‘Oil-munching bacteria’ may clean hard-to-reach oil pockets of Gulf spill

August 4th, 2010 - 1:31 pm ICT by ANI  

Washington, August 4 (ANI): Tel Aviv University researchers have used naturally occurring ‘oil-munching bacteria’ grown in labs to clean the hard-to-reach oil pockets that occur when oil mixes with sand and organic matter on beaches.

This find may be implemented in cleaning up the waste created by the Gulf oil spill.

Prof. Eugene Rosenberg and Prof. Eliora Ron of TAU developed methods of growing the bacteria, and increasing their capacity to ingest the oil.

The solution that could clean up the residual oil that can’t be removed by mechanical means.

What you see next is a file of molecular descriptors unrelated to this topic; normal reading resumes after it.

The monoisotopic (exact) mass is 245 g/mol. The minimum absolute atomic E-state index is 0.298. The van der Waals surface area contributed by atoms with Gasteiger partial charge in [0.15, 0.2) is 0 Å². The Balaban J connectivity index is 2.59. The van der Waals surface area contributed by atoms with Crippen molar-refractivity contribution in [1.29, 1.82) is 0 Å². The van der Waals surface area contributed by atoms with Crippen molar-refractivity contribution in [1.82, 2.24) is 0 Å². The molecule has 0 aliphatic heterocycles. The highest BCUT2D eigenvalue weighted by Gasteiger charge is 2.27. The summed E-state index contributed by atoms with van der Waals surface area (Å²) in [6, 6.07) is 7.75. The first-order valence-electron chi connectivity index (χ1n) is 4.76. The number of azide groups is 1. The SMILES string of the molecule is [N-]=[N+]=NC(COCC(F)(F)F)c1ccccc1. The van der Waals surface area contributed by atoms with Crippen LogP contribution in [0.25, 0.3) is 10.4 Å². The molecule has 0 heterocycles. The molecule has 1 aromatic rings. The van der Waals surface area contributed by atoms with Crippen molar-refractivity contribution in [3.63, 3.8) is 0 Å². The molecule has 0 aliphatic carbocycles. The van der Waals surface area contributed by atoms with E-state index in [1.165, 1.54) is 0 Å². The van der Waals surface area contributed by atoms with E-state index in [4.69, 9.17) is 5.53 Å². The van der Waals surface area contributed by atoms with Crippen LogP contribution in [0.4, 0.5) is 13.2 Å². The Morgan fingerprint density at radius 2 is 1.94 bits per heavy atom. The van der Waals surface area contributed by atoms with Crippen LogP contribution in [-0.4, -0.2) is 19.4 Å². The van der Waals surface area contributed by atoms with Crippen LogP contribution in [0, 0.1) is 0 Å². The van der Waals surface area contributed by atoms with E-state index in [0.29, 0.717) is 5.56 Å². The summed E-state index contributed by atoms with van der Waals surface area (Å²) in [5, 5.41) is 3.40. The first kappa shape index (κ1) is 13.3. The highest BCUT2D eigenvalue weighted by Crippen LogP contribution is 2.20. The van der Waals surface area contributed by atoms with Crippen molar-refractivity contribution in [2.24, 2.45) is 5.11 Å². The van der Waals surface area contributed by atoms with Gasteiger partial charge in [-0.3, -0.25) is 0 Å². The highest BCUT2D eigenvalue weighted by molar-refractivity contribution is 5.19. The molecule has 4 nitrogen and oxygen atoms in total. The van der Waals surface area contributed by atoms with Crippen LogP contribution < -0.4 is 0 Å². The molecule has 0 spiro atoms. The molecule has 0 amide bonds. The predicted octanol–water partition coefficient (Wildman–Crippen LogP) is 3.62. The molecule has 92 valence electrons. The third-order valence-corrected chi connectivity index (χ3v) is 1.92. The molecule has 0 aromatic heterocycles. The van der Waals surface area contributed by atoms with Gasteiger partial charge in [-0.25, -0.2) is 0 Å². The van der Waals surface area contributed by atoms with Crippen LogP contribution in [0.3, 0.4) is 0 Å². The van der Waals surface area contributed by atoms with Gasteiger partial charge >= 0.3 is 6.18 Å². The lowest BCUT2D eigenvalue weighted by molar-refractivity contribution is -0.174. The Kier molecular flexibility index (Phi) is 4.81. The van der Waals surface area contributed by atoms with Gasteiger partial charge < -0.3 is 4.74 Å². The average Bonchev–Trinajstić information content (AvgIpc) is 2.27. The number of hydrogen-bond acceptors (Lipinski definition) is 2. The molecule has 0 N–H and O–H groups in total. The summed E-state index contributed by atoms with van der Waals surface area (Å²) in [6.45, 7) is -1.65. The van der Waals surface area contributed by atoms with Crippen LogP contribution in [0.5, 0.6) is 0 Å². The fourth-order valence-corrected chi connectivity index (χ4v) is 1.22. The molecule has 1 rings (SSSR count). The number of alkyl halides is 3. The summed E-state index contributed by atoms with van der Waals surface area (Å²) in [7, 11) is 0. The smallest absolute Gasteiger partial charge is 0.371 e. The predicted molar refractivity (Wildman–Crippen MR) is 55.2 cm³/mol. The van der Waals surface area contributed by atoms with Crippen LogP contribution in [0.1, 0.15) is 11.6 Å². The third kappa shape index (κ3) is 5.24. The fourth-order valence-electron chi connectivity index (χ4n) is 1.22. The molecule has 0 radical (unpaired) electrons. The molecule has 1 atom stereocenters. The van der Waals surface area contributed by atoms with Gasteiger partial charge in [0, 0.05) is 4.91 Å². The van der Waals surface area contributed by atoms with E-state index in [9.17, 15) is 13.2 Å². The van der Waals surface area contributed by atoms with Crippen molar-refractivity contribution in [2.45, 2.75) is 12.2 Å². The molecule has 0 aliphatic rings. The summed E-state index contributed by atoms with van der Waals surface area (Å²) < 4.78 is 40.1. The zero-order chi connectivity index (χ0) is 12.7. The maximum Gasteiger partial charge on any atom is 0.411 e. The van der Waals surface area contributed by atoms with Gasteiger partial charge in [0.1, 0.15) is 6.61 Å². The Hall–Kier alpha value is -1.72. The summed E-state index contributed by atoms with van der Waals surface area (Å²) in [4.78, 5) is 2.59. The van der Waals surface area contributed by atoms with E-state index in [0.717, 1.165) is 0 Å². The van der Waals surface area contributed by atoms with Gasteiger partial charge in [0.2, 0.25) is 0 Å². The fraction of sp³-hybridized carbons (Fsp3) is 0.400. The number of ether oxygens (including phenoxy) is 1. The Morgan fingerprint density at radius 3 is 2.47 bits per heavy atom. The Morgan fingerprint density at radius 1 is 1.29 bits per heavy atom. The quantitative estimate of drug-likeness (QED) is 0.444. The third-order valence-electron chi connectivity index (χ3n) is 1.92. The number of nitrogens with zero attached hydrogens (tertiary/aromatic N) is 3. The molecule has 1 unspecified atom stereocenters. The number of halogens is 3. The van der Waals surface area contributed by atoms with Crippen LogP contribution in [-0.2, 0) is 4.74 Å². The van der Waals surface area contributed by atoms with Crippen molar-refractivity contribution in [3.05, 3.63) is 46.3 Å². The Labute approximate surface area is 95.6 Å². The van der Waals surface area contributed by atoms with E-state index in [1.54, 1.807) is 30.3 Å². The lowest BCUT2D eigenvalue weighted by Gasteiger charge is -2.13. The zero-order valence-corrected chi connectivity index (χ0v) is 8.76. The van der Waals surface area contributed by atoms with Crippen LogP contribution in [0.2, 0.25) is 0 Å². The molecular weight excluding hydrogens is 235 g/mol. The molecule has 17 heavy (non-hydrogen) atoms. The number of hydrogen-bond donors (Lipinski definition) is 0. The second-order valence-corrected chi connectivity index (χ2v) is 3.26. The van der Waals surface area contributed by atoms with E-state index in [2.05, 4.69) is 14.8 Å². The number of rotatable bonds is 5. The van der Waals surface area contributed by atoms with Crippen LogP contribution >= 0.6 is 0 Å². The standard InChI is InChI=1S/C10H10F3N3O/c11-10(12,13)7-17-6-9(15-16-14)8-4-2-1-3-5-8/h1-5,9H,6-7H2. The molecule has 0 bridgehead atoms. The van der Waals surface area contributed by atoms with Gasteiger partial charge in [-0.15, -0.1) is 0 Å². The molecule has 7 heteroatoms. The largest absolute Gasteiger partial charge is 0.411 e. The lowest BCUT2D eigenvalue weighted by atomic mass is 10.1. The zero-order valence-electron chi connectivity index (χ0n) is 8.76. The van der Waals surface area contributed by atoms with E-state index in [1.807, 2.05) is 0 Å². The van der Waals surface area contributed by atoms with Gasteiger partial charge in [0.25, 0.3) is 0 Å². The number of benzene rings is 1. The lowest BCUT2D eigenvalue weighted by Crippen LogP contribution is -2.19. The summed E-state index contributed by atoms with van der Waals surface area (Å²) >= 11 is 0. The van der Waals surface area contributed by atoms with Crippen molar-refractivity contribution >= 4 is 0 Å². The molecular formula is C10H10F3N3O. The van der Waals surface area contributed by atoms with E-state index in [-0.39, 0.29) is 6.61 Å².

It is this small percentage of oil that sits under rocks and forms a thin film on the water’s surface.

“We see sad pictures of birds covered in oil and people with good intentions cleaning bird wings,” said Ron.

“But by the time the oil is on their wings, it’s too late. Birds die because oil gets into their lungs.”

At this level of oil removal, the researcher says, the only solution is bioremediation - using nature itself to do the final cleanup.

Ron and Rosenberg’s solution has already been applied to clean out the bilges of oil tankers at sea and is used around the world.

The research appears in The Handbook of Hydrocarbon and Lipid Microbiology. (ANI)

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